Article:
Print Quarterly 38.1 (March 2021)


Francesca Guglielmini, “Ludovico Mirri’s Vestigia and Publishing in Eighteenth-Century Rome”, pp. 29–49.

This article is a detailed study of the publishing activities and business model of the erudite antiquarian, art dealer and print publisher Ludovico Mirri (1738–1786). His ambitious project Vestigia delle Terme di Tito e Loro Interne Pitture (The Remains of the Baths of Titus and Their Paintings) is discussed in detail alongside eight previous unpublished images of hand-coloured etchings of grotesque wall decorations taken from antique ruins in Rome and surroundings, now in the British Museum, here proposed as an extension of the original Vestigia. Four appendices contain a compilation of uncoloured and coloured impressions of the Vestigia etchings; a description of the contents of the Vestigia and Giuseppe Carletti’s accompanying booklet; known copies of the Vestigia in public collections; and a list of supplementary plates, including those eight mentioned in the British Museum collection.

David Stoker, “The Marshall Family’s Print Publishing Business”, pp. 50–63.

This article explores the little researched late activities of the Dicey print publishing business which was run by members of the Marshall family into the nineteenth century after Cluer Dicey (1715–1775) retired in 1770. The article discusses various publications produced by each member of the Marshall family, from Dicey’s partner Richard Marshall (d. 1779) to his grandson John II Marshall (b. 1793).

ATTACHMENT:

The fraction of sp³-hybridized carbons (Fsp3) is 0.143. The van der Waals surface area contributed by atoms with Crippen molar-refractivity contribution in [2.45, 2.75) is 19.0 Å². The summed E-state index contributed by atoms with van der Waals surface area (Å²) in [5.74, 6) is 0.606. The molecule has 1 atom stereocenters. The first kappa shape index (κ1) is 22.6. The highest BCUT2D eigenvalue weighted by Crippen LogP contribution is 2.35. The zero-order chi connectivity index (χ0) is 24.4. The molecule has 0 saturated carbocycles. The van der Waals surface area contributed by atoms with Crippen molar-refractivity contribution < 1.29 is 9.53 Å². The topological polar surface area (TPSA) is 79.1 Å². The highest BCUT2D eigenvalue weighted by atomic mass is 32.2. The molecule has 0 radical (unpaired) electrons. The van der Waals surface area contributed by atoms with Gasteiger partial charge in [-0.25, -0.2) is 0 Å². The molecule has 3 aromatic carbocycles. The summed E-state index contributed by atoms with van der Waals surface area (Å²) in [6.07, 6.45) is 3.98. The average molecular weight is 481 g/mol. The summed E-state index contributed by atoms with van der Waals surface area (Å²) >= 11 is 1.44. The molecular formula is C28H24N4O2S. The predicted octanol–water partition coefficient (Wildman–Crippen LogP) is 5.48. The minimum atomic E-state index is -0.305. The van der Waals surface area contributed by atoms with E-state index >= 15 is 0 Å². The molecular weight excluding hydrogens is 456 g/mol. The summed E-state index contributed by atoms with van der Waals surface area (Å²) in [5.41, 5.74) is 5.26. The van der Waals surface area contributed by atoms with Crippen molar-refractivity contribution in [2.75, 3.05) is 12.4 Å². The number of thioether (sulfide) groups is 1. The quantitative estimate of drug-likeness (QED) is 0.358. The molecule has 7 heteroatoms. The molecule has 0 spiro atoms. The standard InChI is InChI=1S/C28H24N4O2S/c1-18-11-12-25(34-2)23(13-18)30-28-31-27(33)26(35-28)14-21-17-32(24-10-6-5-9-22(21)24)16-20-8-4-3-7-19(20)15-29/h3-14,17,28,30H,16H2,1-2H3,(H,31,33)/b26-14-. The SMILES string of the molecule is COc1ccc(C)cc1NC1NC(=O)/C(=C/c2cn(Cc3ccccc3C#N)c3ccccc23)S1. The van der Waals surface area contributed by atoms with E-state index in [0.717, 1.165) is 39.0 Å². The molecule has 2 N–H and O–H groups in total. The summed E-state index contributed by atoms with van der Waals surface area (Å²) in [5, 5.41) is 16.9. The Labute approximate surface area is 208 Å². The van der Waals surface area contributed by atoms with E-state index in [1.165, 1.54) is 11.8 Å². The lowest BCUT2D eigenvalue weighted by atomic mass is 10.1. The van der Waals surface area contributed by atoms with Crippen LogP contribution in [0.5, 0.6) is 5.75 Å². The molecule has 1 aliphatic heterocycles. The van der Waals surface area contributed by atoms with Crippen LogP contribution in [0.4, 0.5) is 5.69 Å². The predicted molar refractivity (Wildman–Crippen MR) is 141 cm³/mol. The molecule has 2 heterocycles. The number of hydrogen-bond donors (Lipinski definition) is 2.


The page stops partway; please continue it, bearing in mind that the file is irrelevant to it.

N O T E S  A N D  R E V I E W S

Antony Griffiths, Review of The Lost Library of the King of Portugal (2019), pp. 72–74.

This review sheds light on new research uncovered about the lost library of John V, King of Portugal, specifically archival documents. A significant portion of this review tells the fascinating story of how orders were sent to the Portuguese ambassadors in various European capitals in 1724 for an impression of every available print in those countries. These indeed happened but the various volumes of prints disappeared in the cataclysm of 1755, except for three volumes representing British, French, and Italian prints which were rediscovered in recent decades.

Domenico Pino, “Anton Maria Zanetti II and Limited Editions in Venice, c. 1734,” pp. 74–76.

This note seeks to interpret a handwritten inscription found on the verso of a print by Anton Maria Zanetti the Younger (1706–1778) in the British Museum. The inscription provides important evidence on early exploitation of limited editions in printmaking among the Zanetti clan and their contemporaries.

Antoinette Friedenthal, Review of La vita come opera d’arte: Anton Maria Zanetti e le sue collezioni (2018), pp. 108–14.

This review of an exhibition catalogue exploring Anton Maria Zanetti the Elder (1680–1767) offers an overview of his intellectual and artistic interests. His admiration for Parmigianino is discussed in detail, as well as his own reconstruction of the technique of chiaroscuro woodcuts. The review concludes with a few paragraphs on his forays into publishing.

Exhibition | The Search for Ancient Ionia, 1764

Posted in books, catalogues, exhibitions by Editor on February 24, 2021

William Pars, Temple of Poseidon at Sounion, 1764, pen and grey ink with watercolour and bodycolour and some gum arabic